Hong Kong’s Crypto Regulation Framework: How Hong Kong is Regulating
How China played a part in the 2021 crypto crash
China’s new clampdown and strict regulations regarding crypto mining and its operations caused a major decline in prices of major cryptocurrencies including Bitcoin. This clampdown has compelled a number of miners to close or sell their machines in hopelessness and leave the business. Some are said to have been moving overseas to places such as Kazakhstan, as claimed by a Reuters report. This same crackdown could be the reason for 90% of crypto mining to be disconnected in the country.
China’s role in crypto’s brief decline
Previously this week, Bitcoin’s prices suffered a massive snag as it plummeted below $30,000 for the very first time since 2021 started. It touched new jaw-dropping highs – $40,000 in January, over $50,000 in February, around $54,000 in March globally, and then in mid-April, it almost hit $65,000. A lot of people believe that Bitcoin will hit $100,000 for sure in the time to come, while others disagree. A common story of bulls and bears.
However, as of now, the bears are definitely on the winning side as some of the major cryptocurrencies’ value hasn’t been recovering since it was in the red since 18 June, 2021 according to coinmarketcap’s data. How is the world’s largest cryptocurrency by market cap not recovering? And how does the decline apply to other major currencies as well? The simple answer is: China. Let’s dive deeper.
China has had a hostile relationship with crypto for a long time. Way back in 2013, when Bitcoin’s prices rocketed from $100 to $1,000 in just a few months, the country’s central bank had put a stop to financial institutions managing Bitcoin settlements. In 2017, fundraising via Initial Coin Offering (ICO) and domestic Bitcoin exchanges were also made illegal.
China’s earlier steps against cryptocurrency
In the last few months, the Chinese government has been even more firm regarding rules against crypto trading and mining, and vigorous attempts on the crackdown are being made. Earlier in June, Sina ‘Weibo‘, a Chinese microblogging website launched by Sina Corporation on 14 August, 2009, took down roughly a dozen cryptocurrency accounts, leading to a fall in cryptos.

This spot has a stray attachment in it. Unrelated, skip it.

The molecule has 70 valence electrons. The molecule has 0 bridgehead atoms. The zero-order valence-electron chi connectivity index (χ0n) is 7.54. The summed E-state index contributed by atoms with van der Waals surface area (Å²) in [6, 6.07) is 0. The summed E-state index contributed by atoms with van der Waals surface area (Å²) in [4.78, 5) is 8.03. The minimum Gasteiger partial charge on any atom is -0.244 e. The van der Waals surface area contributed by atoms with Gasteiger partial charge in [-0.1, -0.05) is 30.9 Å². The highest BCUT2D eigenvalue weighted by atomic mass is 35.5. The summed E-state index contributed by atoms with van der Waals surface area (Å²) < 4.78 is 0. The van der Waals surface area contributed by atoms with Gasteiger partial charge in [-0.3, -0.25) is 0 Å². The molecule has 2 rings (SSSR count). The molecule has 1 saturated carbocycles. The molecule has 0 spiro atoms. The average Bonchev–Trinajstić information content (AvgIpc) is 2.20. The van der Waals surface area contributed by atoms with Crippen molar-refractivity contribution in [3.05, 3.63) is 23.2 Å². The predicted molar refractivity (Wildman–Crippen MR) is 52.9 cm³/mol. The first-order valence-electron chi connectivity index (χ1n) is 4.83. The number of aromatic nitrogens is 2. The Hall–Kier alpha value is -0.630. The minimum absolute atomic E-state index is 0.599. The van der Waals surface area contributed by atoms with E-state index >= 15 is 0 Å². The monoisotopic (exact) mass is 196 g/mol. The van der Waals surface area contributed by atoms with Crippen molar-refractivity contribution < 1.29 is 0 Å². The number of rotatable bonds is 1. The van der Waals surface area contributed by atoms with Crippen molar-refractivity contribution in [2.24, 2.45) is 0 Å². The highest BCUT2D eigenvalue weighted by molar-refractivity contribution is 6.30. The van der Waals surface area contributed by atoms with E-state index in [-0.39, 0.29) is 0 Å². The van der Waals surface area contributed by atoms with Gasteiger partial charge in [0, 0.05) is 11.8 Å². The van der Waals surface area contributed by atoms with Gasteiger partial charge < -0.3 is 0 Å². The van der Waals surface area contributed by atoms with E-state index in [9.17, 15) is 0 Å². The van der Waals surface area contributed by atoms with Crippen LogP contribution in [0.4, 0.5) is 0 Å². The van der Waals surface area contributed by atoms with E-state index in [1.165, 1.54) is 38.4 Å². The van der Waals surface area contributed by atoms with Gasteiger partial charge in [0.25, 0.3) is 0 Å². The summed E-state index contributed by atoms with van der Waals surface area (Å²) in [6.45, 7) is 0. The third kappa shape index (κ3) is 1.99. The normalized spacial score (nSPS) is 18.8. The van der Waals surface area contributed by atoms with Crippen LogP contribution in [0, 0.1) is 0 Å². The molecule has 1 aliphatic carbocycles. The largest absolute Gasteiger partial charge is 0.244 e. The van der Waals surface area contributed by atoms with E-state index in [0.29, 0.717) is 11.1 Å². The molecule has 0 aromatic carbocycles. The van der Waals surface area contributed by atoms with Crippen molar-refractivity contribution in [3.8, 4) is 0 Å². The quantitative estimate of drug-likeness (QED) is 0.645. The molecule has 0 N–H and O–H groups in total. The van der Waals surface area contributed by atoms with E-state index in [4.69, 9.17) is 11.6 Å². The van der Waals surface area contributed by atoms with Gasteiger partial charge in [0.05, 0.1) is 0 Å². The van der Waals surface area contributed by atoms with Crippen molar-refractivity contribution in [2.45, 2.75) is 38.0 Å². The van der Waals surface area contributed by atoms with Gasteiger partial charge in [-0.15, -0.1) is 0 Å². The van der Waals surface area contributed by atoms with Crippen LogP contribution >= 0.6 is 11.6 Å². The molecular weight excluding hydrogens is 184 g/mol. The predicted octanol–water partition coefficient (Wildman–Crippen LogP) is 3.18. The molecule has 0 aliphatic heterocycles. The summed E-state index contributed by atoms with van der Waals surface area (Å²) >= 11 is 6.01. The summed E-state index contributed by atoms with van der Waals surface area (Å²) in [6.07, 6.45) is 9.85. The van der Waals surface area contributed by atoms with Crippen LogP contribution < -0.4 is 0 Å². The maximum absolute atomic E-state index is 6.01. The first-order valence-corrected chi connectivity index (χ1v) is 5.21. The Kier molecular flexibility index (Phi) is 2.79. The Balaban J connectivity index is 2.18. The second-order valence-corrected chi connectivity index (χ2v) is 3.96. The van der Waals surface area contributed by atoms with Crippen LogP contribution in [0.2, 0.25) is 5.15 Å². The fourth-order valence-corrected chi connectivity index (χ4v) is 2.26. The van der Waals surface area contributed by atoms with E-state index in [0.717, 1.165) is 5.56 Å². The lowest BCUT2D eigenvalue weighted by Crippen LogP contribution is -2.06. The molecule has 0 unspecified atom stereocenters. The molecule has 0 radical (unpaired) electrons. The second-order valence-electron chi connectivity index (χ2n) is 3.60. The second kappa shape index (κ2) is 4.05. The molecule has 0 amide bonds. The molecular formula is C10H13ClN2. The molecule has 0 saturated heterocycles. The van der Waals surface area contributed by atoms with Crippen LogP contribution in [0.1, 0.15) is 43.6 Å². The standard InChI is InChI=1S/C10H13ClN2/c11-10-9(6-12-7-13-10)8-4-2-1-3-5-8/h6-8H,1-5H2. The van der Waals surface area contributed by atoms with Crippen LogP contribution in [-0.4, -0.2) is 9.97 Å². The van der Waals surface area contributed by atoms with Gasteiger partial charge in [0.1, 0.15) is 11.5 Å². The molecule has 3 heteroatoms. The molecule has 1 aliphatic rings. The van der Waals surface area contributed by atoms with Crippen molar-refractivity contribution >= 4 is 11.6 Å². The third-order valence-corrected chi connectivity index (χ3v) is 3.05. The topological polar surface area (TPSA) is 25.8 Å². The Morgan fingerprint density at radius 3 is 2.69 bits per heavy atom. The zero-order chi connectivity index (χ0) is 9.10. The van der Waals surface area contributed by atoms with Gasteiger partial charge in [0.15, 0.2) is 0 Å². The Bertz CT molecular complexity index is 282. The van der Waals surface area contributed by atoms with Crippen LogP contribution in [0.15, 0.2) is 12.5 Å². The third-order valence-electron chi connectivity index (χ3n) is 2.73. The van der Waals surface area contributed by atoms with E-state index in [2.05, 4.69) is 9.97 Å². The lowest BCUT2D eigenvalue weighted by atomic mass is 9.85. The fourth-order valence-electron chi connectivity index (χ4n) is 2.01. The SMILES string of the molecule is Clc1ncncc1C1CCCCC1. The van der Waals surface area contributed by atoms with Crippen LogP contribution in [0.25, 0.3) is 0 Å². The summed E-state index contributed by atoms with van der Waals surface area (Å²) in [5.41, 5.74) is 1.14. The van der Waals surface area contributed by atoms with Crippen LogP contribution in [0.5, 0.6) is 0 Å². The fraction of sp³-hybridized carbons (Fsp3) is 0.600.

Beijing’s fresh crackdown in May this year made it more tough for people to facilitate cryptocurrency exchange and was expected to impact miners’ business. Apprehensions about this abolition had been weighing on the market since a few days, and the price of Bitcoin and other cryptocurrencies fell significantly after the event. The move was assumed to be a sign of a further clampdown on crypto by the Chinese government.
The new measures made it clear that no organization is to indulge in any kind of payment in terms of cryptocurrency. It is now prohibited for institutions to accept virtual currencies or use them as a means of settlement. Crypto-related information facilities were also made illicit. Payment companies and banks were also strongly advised to step up their monitoring of money flows in cryptocurrencies and pay close attention to similar risks.
Crypto miners cease activity
Shortly after the Chinese Vice Premier Liu He and the State Council sent out a notice regarding the clampdown, many crypto miners including BTC.TOP and HashCow ceased almost all of their operations in China in the previous month. This step had massive consequences as Chinese miners are said to comprise 70% of worldwide crypto mining.
On June 20 2021, the People’s Bank of China (PBOC) admonished a handful of domestic banks as well as payment companies including Alipay, to make the restrictions more rigid on crypto trading. They were also told to halt the facilitation of crypto settlements.
This clampdown has compelled a number of miners to close or sell their machines in hopelessness and leave the business. Some are said to have been moving overseas to places such as Kazakhstan, as claimed by a Reuters report. This same crackdown could be the reason for 90% of crypto mining to be disconnected in the country.